Disclosure: I am an advisor to Dan’s Plan. Dan’s Plan and I considered developing a parallel program to Stephan’s, which would have been released simultaneously and called the Complete Health Program. However, as time is scarce and Shou-Ching and I wanted to focus on our cookbook, we put off the project.

An attractive part of the program is the quality of the people behind it:

  • Stephan is a neurobiologist and obesity researcher whose Whole Health Source blog has been one of the best on the Internet for as long as I have been reading diet and health blogs.
  • Dan Pardi, the leader of Dan’s Plan, is a Ph.D. candidate in neurobiology at the University of Leiden who specializes in sleep, exercise, and circadian rhythms.

Both are top-notch scholars; and both are highly motivated to help others improve their health. Dan, for example, was moved to start Dan’s Plan after his father died too young, in part because he could not motivate himself to adopt a healthy lifestyle.

A premise of Dan’s Plan is that an online support program which draws data from Quantified Self tools, such as a FitBit or Withings scale, can help motivate users to adhere to a health-improving program.

Dan and Stephan make a great team because circadian rhythms are as important as food in obesity, so Dan’s expertise complements Stephan’s. You can be confident their advice is solidly grounded in science.

You can read Stephan’s description of the Ideal Weight Program here. Diet-wise the program offers two choices:

  • A version of a protein-sparing modified fast, similar to the Dukan Diet or Atkins Induction, which Stephan has given the catchy acronym of the FLASH (Fat Loss and Sustainable Health) diet.
  • A “Simple Food Diet” based on whole, natural foods that incorporates many of the themes of Stephan’s blogging.

If you feel an online program based on Stephan’s ideas can help you, I encourage you to check out the Ideal Weight Program.

[8] Faces Therapy: (Background on faces therapy here):

Via Orrin Judd.

[9] Some AHS videos: Videos of talks from the 2012 Ancestral Health Symposium are still being released. This week saw a couple of good ones. Hamilton Stapell looks at the origins of today’s ancestral health movement in the Physical Culture movement of the late 1800s:

And Mat Lalonde spoke on nutrient density – I thought this was one of the better talks at the symposium:

Mat and I will both be serving on a panel discussion of nutrient density at PaleoFX, which looks to be a terrific meeting.

[10] Shou-Ching’s Photo Art:

[11] Slim is Simple: Jonathan Bailor is an author and Microsoft producer who is creating professionally produced multimedia videos to promulgate the low-carb Paleo message. The video production values are really impressive; the message is intended to offer a common-denominator viewpoint that Jonathan thinks most of the Paleo community can endorse. He advocates water, fiber, and protein rich foods like meat and vegetables, and singles out starches – especially, RICE (7:50) – for opprobrium. As an explanation for obesity, he offers the “clogged drain theory of obesity.” There are a mix of things I agree with (we should shop for whole foods from the perimeter of the supermarket) and things I disagree with (we should favor “inefficient” calories that our body resists utilizing). I think the title thesis – that slim is simple – has something to it, because living our ancestral lifestyle will usually normalize weight; but I don’t think it’s a simple matter to live our ancestral lifestyle in the modern world. It doesn’t follow that because slim was simple in the past, it is simple today.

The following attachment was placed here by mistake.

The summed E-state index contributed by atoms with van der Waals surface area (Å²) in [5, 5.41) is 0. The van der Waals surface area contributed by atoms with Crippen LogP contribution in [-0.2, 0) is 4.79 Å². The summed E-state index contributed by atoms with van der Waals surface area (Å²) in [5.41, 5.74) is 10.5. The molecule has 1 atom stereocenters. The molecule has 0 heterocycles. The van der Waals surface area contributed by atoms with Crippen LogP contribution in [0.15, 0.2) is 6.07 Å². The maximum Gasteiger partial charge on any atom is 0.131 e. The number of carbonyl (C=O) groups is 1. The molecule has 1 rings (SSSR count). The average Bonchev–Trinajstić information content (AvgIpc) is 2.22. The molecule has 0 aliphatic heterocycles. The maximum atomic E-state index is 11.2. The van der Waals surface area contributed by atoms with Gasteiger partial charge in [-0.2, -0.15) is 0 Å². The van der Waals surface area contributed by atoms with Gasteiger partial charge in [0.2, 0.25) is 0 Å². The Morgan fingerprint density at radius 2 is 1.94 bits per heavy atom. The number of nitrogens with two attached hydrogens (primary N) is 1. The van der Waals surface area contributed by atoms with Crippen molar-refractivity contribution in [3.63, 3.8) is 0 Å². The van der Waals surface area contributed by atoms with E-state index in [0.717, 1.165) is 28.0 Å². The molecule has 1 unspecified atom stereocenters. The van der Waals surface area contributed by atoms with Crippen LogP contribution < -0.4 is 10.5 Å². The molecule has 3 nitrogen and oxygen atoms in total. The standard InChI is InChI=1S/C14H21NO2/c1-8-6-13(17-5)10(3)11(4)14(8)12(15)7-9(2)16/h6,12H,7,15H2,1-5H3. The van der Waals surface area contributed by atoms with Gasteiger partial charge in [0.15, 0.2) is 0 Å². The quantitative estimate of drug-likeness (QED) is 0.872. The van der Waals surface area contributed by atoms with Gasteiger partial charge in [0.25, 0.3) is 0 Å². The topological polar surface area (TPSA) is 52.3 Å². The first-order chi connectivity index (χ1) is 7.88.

I’m pleased that Jonathan lists as a resource at the end of the video. He hopes his video will get to a million views on Youtube, and I hope he gets there. Check it out!

Happy Super Bowl!

We wish our American readers an enjoyable Super Bowl Sunday; and our non-American readers an enjoyable start to the week.

We ourselves have made chicken wings for the game, and just updated our recipe: Chicken Wings.

Here are a few other recipes for finger-food that doesn’t distract from sports viewing:

What about beverages? We normally suggest wine as a healthful alcoholic beverage, but beer is more popular in the United States. We tend to neglect beer, because it is made from grains and therefore is presumptively non-Paleo. However, fermentation removes most of the toxins, and beer has some redeeming features:

I therefore, following in one of the prouder traditions of the Catholic Church, declare a dispensation supporting the consumption of beer on football days.

Enjoy the game!

Paleo Magazine Radio, erp, and How You Can Become Famous

There’s an exciting new podcast up: Paleo Magazine Radio, which launched in January, is now up to Episode 3, and it interviews me and one of our most respected readers — erp. Listen to the episode here.

Paleo Magazine says erp is 78 years old — which is odd, I remember 77, and 76 before that, it’s almost as if every year she changes the number just to confuse me — and she was also an early adopter of the Perfect Health Diet, which helped her lose weight (dress size from 16/18 to 6/8) and eliminate food cravings. Erp was the inspiration for Cranky Grouch’s Spaghetti. She hasn’t commented much recently, but she remains a beloved part of the PHD family, and my first choice when Tony Federico, producer of Paleo Magazine Radio, suggested it would be fun to hear from a PHD reader. (Update for erp fans: She sends her fond regards to all. Her daughter and son-in-law, who were severely burned in a plane crash last summer, are doing well, but still have a long recovery ahead. She is grateful for all those who prayed for them; prayers are still welcome.)

Tony would like to interview more PHD readers in future episodes, as he sees Paleo Magazine Radio as the home of “ordinary Paleo dieter” personal stories. Of course we’d love for their audience to hear of the good results Perfect Health Dieters have obtained, so if you’re interested in appearing on Paleo Magazine Radio, send me an email ( and I’ll introduce you to Tony.